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A one-time event, advice for suppliers

OK, this is a one-time event, advice for suppliers. 

First sage piece of advice… supplier’s organization structures are built incorrectly, specifically for dealing with their distributors in today’s world.  This one has always bothered me since I first started consulting to beer distributors in the early 80’s.  Other than the consumer, who is the most important entity for any brewer?  Their distributors!  Nothing gets done without the distributor.  Nothing.  No matter how good the chain program is… no matter how spectacular the national advertising… no matter how incredible the product might be… nothing happens on the street without the distributor executing.

Yet who do the suppliers put as their main contact person with wholesalers?  They use it as an entry level position… one of learning and training.  I’m certain many (most) wholesalers would agree that THEY are the ones who train the local brewery rep… and once they finally get one trained, off they go and another newbie takes their place.

I ask you… why would you put your most green people in direct contact with… having primary, front-line responsibility for managing your most important client/partner?  Doesn’t this seem like a disconnect?  That something just doesn’t make strategic sense of this arrangement?  Sure does to me.  Green people managing the most important client/partner?  In effect being trained by them? 

I can’t tell any of them exactly how they should build their organizations since I don’t have adequate information on their organizations, desires, etc. but a change certainly seems in order.  These wouldn’t just be higher-level employees doing the same things as your present entry-level brewery reps do… the entire position would have to change. 

There are probably even some cost savings in this since many middle-level managers who presently manage the street-level brewery rep would no longer be necessary (at least in that role).  You might need more of these more senior folks to manage and partner with your wholesalers, but the net-net would probably be:

*          A reduction in overall personal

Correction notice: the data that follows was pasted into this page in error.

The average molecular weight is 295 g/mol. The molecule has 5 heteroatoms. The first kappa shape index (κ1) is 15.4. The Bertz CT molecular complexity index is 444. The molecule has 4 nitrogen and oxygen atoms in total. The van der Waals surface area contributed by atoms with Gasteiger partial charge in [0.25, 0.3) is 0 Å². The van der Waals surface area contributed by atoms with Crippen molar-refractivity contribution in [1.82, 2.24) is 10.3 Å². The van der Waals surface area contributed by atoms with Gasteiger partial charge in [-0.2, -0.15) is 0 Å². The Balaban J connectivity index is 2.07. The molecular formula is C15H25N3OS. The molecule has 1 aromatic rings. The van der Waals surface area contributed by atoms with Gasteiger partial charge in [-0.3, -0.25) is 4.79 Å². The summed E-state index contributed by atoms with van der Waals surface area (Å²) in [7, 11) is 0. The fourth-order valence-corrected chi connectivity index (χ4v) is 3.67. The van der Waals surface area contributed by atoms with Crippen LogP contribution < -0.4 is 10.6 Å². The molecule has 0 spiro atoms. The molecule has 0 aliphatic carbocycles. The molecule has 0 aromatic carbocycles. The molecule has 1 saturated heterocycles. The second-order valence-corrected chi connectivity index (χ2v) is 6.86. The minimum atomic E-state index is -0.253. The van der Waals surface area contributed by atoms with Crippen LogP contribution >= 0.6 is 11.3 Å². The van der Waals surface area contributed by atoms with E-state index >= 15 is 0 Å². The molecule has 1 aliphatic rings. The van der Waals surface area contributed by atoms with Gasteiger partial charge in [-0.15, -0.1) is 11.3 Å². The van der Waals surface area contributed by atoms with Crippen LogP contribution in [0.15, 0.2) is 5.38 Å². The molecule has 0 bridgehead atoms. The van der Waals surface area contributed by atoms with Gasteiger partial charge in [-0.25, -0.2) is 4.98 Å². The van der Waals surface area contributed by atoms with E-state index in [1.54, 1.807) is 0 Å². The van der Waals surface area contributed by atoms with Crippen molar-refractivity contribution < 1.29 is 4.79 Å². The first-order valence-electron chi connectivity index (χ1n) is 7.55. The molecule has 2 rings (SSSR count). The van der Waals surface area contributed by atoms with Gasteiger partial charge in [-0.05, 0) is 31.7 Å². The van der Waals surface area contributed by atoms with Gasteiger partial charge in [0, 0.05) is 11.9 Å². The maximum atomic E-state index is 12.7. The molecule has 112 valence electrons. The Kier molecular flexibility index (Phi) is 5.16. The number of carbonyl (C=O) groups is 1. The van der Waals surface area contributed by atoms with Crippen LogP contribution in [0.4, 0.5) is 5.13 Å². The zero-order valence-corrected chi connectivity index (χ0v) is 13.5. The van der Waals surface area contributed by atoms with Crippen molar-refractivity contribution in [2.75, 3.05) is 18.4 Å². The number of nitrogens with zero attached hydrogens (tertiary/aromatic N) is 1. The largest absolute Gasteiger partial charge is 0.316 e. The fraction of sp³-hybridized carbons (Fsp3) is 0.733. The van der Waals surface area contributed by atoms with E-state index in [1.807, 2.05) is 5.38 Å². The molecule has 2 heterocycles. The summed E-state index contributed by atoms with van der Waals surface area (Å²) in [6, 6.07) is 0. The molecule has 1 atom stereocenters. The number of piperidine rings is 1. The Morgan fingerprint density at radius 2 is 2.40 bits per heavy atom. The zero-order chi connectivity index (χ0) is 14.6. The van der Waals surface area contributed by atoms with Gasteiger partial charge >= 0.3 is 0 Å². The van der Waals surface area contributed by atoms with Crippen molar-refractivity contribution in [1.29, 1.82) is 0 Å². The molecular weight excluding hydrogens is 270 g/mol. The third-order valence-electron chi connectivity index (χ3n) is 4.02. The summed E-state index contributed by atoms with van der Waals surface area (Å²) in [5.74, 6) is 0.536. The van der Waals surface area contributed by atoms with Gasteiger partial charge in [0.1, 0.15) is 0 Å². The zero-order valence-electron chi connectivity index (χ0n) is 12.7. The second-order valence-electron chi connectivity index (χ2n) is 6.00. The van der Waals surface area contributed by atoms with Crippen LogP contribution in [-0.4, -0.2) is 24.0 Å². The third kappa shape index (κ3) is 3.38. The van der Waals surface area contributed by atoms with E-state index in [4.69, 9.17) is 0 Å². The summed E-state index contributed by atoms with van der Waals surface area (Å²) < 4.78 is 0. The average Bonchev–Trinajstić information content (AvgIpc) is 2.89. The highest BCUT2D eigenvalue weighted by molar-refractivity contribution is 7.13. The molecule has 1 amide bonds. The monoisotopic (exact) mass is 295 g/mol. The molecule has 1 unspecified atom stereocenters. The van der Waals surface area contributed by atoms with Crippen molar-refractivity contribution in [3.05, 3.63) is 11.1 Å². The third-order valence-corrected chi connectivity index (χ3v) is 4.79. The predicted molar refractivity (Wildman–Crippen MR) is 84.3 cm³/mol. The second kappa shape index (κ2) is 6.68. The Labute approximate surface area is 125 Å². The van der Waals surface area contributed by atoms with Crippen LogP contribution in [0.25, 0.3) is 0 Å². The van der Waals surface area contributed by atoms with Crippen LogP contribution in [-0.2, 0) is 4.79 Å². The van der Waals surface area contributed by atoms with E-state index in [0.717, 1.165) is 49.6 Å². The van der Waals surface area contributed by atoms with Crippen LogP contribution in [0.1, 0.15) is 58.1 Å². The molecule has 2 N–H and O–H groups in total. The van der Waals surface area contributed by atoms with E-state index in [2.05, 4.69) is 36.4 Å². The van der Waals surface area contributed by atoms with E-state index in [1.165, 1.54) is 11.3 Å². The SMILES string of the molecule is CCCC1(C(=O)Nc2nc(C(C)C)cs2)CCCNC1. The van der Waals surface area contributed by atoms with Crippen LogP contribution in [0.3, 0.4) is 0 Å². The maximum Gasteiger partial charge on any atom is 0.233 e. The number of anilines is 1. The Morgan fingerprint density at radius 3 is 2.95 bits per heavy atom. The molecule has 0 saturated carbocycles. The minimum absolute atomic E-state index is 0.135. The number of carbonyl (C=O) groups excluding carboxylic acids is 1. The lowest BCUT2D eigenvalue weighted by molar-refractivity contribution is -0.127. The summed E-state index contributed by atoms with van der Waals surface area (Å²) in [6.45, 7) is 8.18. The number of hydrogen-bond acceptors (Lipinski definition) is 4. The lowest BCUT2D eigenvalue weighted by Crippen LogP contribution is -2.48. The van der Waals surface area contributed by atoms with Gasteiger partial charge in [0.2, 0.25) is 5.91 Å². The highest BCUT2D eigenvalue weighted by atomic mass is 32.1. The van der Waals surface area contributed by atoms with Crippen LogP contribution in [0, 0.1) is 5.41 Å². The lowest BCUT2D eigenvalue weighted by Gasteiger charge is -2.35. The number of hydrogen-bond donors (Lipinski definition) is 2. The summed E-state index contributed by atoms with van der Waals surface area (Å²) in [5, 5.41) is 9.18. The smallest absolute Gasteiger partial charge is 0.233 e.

*          A flatter organization structure (always a good thing)

*          Decision-making authority at the point-of-contact

*          Better execution and coordination with distributors

I realize that the requirements of these new positions somewhat contradict the old way of getting “up the corporate ladder”.   But so what?!  There are fewer and fewer wholesalers and each is becoming more and more important… you need to address this reality.  And I believe there is strategic advantage for those who do.

In addition, if a more senior person was primary contact for the distributor, perhaps the never ending travel to various meetings could be cut down substantially.  These senior people can present the supplier’s information in an effective manner, making the constant meeting schedule a thing of the past – saving wholesalers and suppliers some serious cash and A LOT of time. 

I had also planned to give the suppliers some insights on strategy… my gut belief is far too many of them still think of themselves as brewers.  Any company that spends almost $1 billion on sales and marketing (or about half that for Miller and half again for Coors) in my book is a sales and marketing company which also happens to produce beer… I don’t care if they outsource the marketing or not.  50 years ago they probably “were” a brewer… not today.

I told this to a group of middle-level managers at one of the major suppliers and they looked at me like I was speaking Martian… they do so at their own peril.  It was kind of sad, watching these managers, in marketing no less!, not be able to get their heads around the concept that their company was anything but a brewer… and the company’s focus and mission was to brew beer. 

But the big suppliers pay HUGE amounts to management consultants to help them with their strategy… and then a few years later when the management consultants have “created” a new, better than ever method to create strategy, they pay them again… and later again… and then again.  Wish I could get on that train ;-)

Therefore I will keep my strategic insights to myself but will be spending some time on strategy for wholesalers in an upcoming post. 

Next post – Is there a power swing back to distributors?

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Comments

John,
Thank you. You are dead on. I'm sooo tired of teaching these new brewery Reps the Beers Business. We are in the 3rd largest beer market in the country and we get an endless stream of kids that the next case of beer they sell will be their first. When I started selling, 22 years ago, when a Brewery Rep worked with you, it was a very productive day. You learned from his many years of experience in the business. When he gave you advice, it was based on his experiences of doing it day in and day out, for many years before he landed a job at the supplier level. Now the advice they give you is based on what they learned in the couple of days of training they received after starting the job.

John,
Just read your 'one-time advice for supplier' re the novice reps they send to us Distributors. This has been a sore point for me over the years. It also proves what we have always known; the Brewers do not respect the Distributors. I am new to this business; only 10 years as a 'Beerman' (whatever that means)and your note that the Brewers are a Marketing organisation could is true. Similarly, Distributors are Wholesalers that happen to sell beer. I am sick and tired of this attitude that a Distributor of beer is something different. All wholesalers have similar issues with only nuances of product type making the differcences.

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